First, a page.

Don’t just study – do something

As many returning students would agree, getting involved in extra-curricular activities on campus has countless perks. One of those perks is that you get to go out and meet people. Sure, O-Week gets you bonding with your rez-mates and, once classes start, you bond with your classmates. However, extra-curricular activities expand your social circle one step further. You get to meet people outside of your rez and your class. You get to meet people who are passionate about the same things you are, and who are looking to do something productive with that passion.

Now, the phrase ‘do something’ can mean a wide range of things. In its ten years, Laurier Brantford has seen cookouts, pub nights, sidewalk sales and countless handing out of fliers, just to name a few – all in the name of fighting for a good cause. When Haiti was hit with a devastating earthquake in January 2010, many Laurier Brantford campus clubs stepped up with charitable events to raise funds for Haiti relief efforts. That is something I’m not ashamed to mention in conversations when I talk about my school.

Organizing these charitable activities builds skills you may not acquire within the walls of a lecture theatre. When I joined Journalists for Human Rights (JHR), I got to know the who’s who of campus operations in the process of booking a room for our meetings. When I handed out fliers on International Human Rights Day, I managed to step out of my comfort zone and talk to people I didn’t know, just so I could explain to them what the day was about and why they should care. Students organizing bigger events get to learn how to source out materials and manpower. They get to learn how to distribute resources and delegate tasks to their peers. In rallying up others and getting them to support a cause, students acquire invaluable people skills.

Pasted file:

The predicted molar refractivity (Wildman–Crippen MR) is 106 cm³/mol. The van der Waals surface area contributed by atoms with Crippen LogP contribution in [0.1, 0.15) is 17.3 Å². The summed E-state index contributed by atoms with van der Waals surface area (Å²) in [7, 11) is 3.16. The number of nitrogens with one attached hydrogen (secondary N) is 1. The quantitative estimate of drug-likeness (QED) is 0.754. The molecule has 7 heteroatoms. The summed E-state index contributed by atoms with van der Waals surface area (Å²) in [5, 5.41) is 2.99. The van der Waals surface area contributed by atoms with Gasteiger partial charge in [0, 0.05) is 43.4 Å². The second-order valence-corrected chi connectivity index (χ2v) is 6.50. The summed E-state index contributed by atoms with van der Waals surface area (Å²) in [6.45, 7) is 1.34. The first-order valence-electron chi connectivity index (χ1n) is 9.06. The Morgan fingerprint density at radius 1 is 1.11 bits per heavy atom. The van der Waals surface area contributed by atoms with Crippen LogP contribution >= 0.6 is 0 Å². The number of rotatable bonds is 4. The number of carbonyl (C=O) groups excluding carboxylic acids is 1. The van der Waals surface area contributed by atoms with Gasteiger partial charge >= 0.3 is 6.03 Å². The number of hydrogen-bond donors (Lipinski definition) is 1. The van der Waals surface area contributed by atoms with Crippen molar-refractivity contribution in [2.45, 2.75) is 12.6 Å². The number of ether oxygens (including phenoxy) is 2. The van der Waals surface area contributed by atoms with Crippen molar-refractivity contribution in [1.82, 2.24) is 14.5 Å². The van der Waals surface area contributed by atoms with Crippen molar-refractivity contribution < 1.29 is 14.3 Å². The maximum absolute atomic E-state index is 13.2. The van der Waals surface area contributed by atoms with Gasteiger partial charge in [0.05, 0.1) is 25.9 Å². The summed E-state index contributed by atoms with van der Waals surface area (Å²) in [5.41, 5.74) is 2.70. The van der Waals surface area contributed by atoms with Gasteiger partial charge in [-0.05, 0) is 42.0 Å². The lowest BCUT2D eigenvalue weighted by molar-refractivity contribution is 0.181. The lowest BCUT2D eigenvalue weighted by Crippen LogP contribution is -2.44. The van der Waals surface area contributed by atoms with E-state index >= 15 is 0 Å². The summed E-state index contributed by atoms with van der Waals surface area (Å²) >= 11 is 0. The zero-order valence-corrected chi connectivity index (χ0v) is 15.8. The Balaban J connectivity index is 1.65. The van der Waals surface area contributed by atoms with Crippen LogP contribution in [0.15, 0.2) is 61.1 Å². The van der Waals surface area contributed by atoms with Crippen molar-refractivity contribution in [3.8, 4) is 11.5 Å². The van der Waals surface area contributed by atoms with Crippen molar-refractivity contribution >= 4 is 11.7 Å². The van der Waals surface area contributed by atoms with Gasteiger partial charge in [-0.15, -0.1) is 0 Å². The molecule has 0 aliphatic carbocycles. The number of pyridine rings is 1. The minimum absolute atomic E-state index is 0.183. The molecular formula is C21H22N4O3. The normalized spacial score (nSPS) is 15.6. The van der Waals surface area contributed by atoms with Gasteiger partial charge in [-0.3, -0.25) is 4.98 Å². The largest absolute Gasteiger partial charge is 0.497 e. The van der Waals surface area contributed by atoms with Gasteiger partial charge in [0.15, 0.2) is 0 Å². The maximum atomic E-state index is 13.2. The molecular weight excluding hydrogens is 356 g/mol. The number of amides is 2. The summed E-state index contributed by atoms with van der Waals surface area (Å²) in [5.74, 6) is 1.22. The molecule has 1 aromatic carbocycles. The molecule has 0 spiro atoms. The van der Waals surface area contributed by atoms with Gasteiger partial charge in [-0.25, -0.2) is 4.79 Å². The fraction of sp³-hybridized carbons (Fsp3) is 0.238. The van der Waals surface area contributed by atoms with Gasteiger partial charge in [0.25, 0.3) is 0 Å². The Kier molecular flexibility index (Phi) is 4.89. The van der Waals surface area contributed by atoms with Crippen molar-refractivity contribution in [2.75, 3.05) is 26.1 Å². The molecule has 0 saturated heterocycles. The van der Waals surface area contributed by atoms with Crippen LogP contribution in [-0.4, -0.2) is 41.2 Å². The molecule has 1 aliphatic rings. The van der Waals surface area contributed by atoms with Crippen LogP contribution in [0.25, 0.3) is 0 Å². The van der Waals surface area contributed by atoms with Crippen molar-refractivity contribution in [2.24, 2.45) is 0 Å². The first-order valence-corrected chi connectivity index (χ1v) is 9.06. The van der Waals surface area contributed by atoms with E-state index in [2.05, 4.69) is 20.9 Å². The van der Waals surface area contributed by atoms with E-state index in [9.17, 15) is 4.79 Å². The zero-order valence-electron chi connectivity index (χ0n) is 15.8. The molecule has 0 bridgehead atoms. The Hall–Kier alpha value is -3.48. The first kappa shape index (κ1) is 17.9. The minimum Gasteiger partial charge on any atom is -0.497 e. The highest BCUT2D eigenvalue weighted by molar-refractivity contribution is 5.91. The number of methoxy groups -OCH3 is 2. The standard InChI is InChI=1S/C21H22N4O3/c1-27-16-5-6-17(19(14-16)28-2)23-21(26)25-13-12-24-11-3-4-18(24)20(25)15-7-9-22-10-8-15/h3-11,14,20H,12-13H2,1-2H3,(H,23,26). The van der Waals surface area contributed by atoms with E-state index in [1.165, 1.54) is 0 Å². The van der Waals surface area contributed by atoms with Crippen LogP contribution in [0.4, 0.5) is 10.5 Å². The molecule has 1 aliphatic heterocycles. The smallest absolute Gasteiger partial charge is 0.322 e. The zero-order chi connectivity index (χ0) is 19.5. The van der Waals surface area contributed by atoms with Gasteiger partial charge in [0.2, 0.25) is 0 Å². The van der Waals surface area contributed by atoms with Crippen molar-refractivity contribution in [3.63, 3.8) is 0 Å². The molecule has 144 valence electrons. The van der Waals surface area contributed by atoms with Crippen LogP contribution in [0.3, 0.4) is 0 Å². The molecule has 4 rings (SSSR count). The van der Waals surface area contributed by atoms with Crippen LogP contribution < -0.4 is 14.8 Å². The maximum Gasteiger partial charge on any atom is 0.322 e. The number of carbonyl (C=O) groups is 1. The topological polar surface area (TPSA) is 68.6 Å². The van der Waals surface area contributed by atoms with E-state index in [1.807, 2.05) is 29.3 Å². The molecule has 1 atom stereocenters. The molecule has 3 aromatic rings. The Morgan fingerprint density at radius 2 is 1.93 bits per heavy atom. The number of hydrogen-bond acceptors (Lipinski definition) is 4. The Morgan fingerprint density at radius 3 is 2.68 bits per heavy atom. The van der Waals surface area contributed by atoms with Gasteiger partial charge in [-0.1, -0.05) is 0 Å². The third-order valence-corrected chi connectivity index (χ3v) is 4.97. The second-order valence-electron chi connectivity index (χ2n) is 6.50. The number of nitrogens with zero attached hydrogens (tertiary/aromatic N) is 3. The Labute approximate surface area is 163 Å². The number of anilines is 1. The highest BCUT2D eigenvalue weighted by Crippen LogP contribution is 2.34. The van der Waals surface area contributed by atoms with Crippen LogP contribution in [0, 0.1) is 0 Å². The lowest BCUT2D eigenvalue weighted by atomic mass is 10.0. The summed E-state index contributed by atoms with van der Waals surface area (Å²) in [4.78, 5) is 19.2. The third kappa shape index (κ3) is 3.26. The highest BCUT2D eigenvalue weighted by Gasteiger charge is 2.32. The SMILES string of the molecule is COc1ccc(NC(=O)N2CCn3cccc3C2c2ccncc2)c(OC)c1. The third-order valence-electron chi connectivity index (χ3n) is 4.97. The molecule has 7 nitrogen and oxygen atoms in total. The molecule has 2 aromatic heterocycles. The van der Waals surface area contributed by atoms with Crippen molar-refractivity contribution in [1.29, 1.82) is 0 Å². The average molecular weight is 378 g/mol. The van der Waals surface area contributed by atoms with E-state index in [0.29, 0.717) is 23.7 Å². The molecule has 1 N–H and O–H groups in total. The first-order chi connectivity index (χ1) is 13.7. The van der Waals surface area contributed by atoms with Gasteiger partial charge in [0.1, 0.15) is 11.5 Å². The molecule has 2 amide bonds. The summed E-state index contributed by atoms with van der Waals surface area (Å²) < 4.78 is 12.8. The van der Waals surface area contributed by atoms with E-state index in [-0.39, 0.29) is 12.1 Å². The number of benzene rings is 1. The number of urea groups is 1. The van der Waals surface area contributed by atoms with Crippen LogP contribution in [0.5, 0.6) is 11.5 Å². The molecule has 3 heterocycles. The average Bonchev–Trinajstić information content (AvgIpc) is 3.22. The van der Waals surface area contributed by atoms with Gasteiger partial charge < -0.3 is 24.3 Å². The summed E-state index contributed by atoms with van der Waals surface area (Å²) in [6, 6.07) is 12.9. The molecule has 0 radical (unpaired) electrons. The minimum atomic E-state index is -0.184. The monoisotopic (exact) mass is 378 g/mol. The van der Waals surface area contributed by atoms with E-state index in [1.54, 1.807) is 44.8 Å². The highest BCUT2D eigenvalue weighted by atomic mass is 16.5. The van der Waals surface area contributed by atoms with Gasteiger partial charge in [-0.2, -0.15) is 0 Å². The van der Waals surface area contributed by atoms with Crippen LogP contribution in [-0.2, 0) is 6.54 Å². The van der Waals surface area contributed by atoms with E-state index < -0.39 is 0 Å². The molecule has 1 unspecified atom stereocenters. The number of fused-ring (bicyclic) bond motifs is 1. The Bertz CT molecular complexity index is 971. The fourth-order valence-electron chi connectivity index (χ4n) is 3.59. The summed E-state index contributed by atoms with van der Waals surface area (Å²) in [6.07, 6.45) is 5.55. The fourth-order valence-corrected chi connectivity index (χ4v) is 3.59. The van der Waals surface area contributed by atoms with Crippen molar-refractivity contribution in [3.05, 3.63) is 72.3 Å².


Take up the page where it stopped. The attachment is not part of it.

Those skills will, in turn, look fabulous on your resume. In a room full of aspiring candidates waiting to be interviewed, these skills are what will differentiate you from the rest. When employers glance at your resume (glance, not study, peruse or analyze), they want to quickly see what skills you have to offer their organization. Your list of extracurricular activities demonstrates all of your valuable skills in just a few seconds. A statement like: “Founded the Rainbow Alliance to help serve the needs of LGBTQ students on campus” says just as much about your organizational skills and your ability to achieve goals as a page-long explanation could.

The question you may be asking now is, “How do I find time for extracurricular activities?” Well, university life is all about time management. As a peer mentor for the university’s writing centre, I’ve helped many students get their affairs in order through the use of a timetable. When done correctly, even a student taking eight courses every semester still has loads of time to keep a part-time job, spend time at the gym and have fun outside of class. After all, when your full-time occupation is studying, you’ve got to make time for some fun!

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